LTS and release methodology

Evan eapache at
Mon Jul 7 17:45:04 UTC 2008

On Mon, Jul 7, 2008 at 1:04 PM, Matt Zimmerman <mdz at> wrote:

> On Mon, Jul 07, 2008 at 10:43:44AM -0500, Luke L wrote:
>> Considerations for an LTS
>> One idea to prevent such a rush of higher version numbers and new gadgets
>> from breaking a distro is to use a "STS" release as an LTS. For example,
>> Freeze the software versions in 7.10 for use in 8.04, and work on fixing
>> every error reported in those 6 months before the LTS release. This would
>> allow the "beta" of the LTS to be based on an official release, with the
>> testing and feedback of every user of the OS. This would next apply to the
>> 9.04 release, in preparation for the 9.10 LTS (assuming Ubuntu keeps its
>> 6-18 month dev cycle).
>> This solution may seem extreme for a distribution on the "bleeding edge",
>> but if Ubuntu plans to get respect in the mainstream, a balance must be
>> found between development and stability. Currently, that balance is too far
>> toward the former.
> This is a very difficult balance to strike, and we have considered many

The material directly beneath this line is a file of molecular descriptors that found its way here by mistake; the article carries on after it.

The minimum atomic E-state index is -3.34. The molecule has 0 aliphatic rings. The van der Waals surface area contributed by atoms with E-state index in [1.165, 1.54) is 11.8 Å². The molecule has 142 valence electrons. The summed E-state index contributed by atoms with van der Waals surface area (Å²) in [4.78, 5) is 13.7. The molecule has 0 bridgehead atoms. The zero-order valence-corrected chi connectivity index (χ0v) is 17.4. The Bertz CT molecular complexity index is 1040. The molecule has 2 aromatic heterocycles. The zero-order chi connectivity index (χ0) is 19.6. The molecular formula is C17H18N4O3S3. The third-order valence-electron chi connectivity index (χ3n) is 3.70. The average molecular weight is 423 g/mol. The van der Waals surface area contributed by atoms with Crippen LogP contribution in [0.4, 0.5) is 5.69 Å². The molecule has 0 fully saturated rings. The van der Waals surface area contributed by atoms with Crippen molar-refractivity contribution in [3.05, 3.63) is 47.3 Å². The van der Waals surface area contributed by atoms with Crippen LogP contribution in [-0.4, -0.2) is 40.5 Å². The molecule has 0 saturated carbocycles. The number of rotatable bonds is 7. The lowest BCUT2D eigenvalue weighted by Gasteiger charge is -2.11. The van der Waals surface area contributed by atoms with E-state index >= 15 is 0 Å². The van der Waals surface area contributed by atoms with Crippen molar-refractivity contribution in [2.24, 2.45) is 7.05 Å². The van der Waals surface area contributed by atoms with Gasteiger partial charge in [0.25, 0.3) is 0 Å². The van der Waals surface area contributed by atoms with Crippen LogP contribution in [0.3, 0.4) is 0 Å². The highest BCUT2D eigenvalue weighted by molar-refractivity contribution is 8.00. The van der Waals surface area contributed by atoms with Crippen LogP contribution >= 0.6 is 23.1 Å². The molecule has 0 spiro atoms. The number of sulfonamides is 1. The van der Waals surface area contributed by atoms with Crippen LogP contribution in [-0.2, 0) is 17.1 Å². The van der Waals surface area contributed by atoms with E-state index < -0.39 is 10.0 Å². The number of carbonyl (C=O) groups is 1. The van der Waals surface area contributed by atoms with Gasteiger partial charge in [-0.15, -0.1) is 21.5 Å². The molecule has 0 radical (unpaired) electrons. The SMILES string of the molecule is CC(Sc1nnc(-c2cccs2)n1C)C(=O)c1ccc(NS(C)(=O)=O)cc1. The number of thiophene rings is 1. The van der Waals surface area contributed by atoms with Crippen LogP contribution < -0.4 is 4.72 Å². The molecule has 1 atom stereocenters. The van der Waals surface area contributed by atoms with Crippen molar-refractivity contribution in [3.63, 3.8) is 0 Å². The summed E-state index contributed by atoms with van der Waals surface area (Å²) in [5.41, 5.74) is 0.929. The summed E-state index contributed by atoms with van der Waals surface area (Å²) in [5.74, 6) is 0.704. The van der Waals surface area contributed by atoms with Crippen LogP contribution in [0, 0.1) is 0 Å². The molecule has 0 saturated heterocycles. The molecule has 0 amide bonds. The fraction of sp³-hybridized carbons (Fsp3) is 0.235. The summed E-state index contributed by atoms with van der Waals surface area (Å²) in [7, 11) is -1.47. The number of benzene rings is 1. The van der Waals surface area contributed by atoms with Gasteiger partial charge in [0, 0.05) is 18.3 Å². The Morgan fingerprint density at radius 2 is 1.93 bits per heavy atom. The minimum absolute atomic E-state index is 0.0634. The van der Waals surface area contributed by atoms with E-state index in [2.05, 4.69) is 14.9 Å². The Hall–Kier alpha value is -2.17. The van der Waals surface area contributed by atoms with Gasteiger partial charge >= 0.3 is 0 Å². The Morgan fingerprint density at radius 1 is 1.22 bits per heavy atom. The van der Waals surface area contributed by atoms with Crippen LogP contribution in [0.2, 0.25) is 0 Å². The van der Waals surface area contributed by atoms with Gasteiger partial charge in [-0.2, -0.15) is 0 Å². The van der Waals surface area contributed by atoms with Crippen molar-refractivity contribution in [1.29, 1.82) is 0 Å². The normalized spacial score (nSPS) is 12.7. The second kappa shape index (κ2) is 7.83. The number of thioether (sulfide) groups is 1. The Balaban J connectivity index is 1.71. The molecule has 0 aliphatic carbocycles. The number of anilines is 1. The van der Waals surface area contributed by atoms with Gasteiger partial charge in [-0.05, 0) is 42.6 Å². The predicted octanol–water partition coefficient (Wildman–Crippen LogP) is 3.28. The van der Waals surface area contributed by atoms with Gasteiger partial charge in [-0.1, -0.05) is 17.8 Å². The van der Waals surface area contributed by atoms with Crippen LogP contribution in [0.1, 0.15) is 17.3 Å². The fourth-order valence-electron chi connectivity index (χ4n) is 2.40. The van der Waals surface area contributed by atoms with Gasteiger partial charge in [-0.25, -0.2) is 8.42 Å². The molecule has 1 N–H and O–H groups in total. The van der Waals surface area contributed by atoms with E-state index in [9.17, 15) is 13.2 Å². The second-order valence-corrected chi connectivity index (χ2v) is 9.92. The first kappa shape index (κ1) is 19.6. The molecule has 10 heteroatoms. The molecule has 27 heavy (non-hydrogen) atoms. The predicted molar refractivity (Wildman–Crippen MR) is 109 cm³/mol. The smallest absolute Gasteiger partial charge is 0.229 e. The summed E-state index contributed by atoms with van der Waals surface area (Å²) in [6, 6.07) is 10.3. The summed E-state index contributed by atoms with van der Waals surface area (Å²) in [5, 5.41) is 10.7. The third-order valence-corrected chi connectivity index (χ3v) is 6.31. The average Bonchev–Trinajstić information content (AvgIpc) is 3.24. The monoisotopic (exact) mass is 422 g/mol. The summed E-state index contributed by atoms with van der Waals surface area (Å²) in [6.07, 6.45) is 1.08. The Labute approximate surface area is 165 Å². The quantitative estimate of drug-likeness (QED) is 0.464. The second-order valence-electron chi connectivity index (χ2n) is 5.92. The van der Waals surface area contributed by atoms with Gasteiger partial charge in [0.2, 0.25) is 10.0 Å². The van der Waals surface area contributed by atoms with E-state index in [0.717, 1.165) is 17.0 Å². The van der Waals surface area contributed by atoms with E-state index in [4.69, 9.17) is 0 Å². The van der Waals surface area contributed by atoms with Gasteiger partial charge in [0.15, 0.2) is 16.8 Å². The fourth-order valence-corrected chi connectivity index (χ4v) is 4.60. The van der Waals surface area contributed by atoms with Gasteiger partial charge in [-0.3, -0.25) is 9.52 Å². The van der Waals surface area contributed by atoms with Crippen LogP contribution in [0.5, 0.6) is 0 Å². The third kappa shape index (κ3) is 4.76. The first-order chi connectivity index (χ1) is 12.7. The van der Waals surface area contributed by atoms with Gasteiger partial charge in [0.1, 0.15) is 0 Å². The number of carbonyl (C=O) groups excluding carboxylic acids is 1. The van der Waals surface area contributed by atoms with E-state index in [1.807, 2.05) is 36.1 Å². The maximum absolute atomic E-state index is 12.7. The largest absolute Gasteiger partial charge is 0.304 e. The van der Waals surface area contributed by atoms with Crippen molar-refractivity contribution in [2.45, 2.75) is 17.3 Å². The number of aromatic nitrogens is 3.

> approaches (including the one you describe above).  None of them are
> perfect, and the tradeoffs are complex.

I would propose a compromise between the current LTS pattern and the
proposed bug-fix only pattern: maintain the current upstream merge, but add
no new packages. That way newer software is still in the repositories (and
thus supported upstream for the longest time possible), but the more
intrepid changes (ex: pulseaudio) are dropped. Users get a system that is
still up-to-date, and developers get much more time to fix bugs.

Decisions would have to be made on an individual basis for packages that are
officially discontinued upstream in favour of newer implementations.
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